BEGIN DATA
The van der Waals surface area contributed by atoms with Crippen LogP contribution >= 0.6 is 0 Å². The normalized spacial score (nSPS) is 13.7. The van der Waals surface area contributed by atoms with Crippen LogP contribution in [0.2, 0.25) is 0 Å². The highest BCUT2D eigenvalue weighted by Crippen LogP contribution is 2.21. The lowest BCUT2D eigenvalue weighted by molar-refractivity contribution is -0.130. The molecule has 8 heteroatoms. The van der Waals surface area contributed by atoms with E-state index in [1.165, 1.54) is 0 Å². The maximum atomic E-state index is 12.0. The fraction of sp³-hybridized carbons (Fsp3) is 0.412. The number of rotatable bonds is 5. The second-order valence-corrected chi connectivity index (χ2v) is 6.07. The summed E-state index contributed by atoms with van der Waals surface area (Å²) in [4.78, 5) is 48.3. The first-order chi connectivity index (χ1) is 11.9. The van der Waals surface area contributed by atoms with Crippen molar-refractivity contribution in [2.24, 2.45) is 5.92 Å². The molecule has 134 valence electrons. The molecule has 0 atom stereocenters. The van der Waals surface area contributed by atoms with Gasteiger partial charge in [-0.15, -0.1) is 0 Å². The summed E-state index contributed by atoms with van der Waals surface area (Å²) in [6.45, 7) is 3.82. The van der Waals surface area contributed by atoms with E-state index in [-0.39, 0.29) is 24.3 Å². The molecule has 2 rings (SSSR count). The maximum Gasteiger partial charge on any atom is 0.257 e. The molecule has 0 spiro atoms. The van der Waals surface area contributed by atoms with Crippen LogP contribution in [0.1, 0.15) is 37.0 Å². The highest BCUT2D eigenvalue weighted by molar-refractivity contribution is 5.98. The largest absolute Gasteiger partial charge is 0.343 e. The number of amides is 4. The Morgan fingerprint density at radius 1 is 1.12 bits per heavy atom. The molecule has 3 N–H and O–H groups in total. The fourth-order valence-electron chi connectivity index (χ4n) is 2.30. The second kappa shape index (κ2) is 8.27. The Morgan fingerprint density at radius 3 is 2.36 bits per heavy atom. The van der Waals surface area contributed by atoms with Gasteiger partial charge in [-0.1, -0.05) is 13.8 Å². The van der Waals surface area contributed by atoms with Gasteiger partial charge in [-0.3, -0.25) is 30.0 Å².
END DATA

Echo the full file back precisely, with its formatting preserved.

The van der Waals surface area contributed by atoms with Crippen LogP contribution >= 0.6 is 0 Å². The normalized spacial score (nSPS) is 13.7. The van der Waals surface area contributed by atoms with Crippen LogP contribution in [0.2, 0.25) is 0 Å². The highest BCUT2D eigenvalue weighted by Crippen LogP contribution is 2.21. The lowest BCUT2D eigenvalue weighted by molar-refractivity contribution is -0.130. The molecule has 8 heteroatoms. The van der Waals surface area contributed by atoms with E-state index in [1.165, 1.54) is 0 Å². The maximum atomic E-state index is 12.0. The fraction of sp³-hybridized carbons (Fsp3) is 0.412. The number of rotatable bonds is 5. The second-order valence-corrected chi connectivity index (χ2v) is 6.07. The summed E-state index contributed by atoms with van der Waals surface area (Å²) in [4.78, 5) is 48.3. The first-order chi connectivity index (χ1) is 11.9. The van der Waals surface area contributed by atoms with Crippen molar-refractivity contribution in [2.24, 2.45) is 5.92 Å². The molecule has 134 valence electrons. The molecule has 0 atom stereocenters. The van der Waals surface area contributed by atoms with Gasteiger partial charge in [-0.15, -0.1) is 0 Å². The summed E-state index contributed by atoms with van der Waals surface area (Å²) in [6.45, 7) is 3.82. The van der Waals surface area contributed by atoms with E-state index in [-0.39, 0.29) is 24.3 Å². The molecule has 2 rings (SSSR count). The maximum Gasteiger partial charge on any atom is 0.257 e. The molecule has 0 spiro atoms. The van der Waals surface area contributed by atoms with Crippen LogP contribution in [0.1, 0.15) is 37.0 Å². The highest BCUT2D eigenvalue weighted by molar-refractivity contribution is 5.98. The largest absolute Gasteiger partial charge is 0.343 e. The number of amides is 4. The Morgan fingerprint density at radius 1 is 1.12 bits per heavy atom. The molecule has 3 N–H and O–H groups in total. The fourth-order valence-electron chi connectivity index (χ4n) is 2.30. The second kappa shape index (κ2) is 8.27. The Morgan fingerprint density at radius 3 is 2.36 bits per heavy atom. The van der Waals surface area contributed by atoms with Gasteiger partial charge in [-0.1, -0.05) is 13.8 Å². The van der Waals surface area contributed by atoms with Gasteiger partial charge in [-0.3, -0.25) is 30.0 Å².